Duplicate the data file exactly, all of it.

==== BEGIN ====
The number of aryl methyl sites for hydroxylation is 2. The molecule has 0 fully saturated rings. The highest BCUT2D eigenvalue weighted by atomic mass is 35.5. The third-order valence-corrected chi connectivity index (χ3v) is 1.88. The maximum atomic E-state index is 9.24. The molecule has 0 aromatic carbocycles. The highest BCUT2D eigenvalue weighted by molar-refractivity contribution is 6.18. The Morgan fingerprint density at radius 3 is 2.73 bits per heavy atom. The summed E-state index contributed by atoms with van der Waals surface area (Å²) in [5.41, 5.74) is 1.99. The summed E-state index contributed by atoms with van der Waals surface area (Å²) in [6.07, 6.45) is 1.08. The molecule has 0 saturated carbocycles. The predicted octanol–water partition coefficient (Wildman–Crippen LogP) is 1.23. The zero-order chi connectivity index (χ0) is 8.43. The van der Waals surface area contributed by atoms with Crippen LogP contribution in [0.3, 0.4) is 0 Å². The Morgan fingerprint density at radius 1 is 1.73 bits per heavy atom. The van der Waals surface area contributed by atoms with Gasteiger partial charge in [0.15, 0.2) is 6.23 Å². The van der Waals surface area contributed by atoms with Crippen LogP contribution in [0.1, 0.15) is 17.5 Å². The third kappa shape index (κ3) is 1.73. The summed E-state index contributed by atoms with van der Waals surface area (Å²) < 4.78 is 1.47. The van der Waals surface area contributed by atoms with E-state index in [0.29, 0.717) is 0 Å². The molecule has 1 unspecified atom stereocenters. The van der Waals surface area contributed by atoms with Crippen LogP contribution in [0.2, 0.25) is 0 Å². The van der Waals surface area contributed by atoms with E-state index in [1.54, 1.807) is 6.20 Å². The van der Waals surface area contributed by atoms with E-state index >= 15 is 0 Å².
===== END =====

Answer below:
The number of aryl methyl sites for hydroxylation is 2. The molecule has 0 fully saturated rings. The highest BCUT2D eigenvalue weighted by atomic mass is 35.5. The third-order valence-corrected chi connectivity index (χ3v) is 1.88. The maximum atomic E-state index is 9.24. The molecule has 0 aromatic carbocycles. The highest BCUT2D eigenvalue weighted by molar-refractivity contribution is 6.18. The Morgan fingerprint density at radius 3 is 2.73 bits per heavy atom. The summed E-state index contributed by atoms with van der Waals surface area (Å²) in [5.41, 5.74) is 1.99. The summed E-state index contributed by atoms with van der Waals surface area (Å²) in [6.07, 6.45) is 1.08. The molecule has 0 saturated carbocycles. The predicted octanol–water partition coefficient (Wildman–Crippen LogP) is 1.23. The zero-order chi connectivity index (χ0) is 8.43. The van der Waals surface area contributed by atoms with Crippen LogP contribution in [0.3, 0.4) is 0 Å². The Morgan fingerprint density at radius 1 is 1.73 bits per heavy atom. The van der Waals surface area contributed by atoms with Gasteiger partial charge in [0.15, 0.2) is 6.23 Å². The van der Waals surface area contributed by atoms with Crippen LogP contribution in [0.1, 0.15) is 17.5 Å². The third kappa shape index (κ3) is 1.73. The summed E-state index contributed by atoms with van der Waals surface area (Å²) < 4.78 is 1.47. The van der Waals surface area contributed by atoms with E-state index in [0.29, 0.717) is 0 Å². The molecule has 1 unspecified atom stereocenters. The van der Waals surface area contributed by atoms with Crippen LogP contribution in [0.2, 0.25) is 0 Å². The van der Waals surface area contributed by atoms with E-state index in [1.54, 1.807) is 6.20 Å². The van der Waals surface area contributed by atoms with E-state index >= 15 is 0 Å².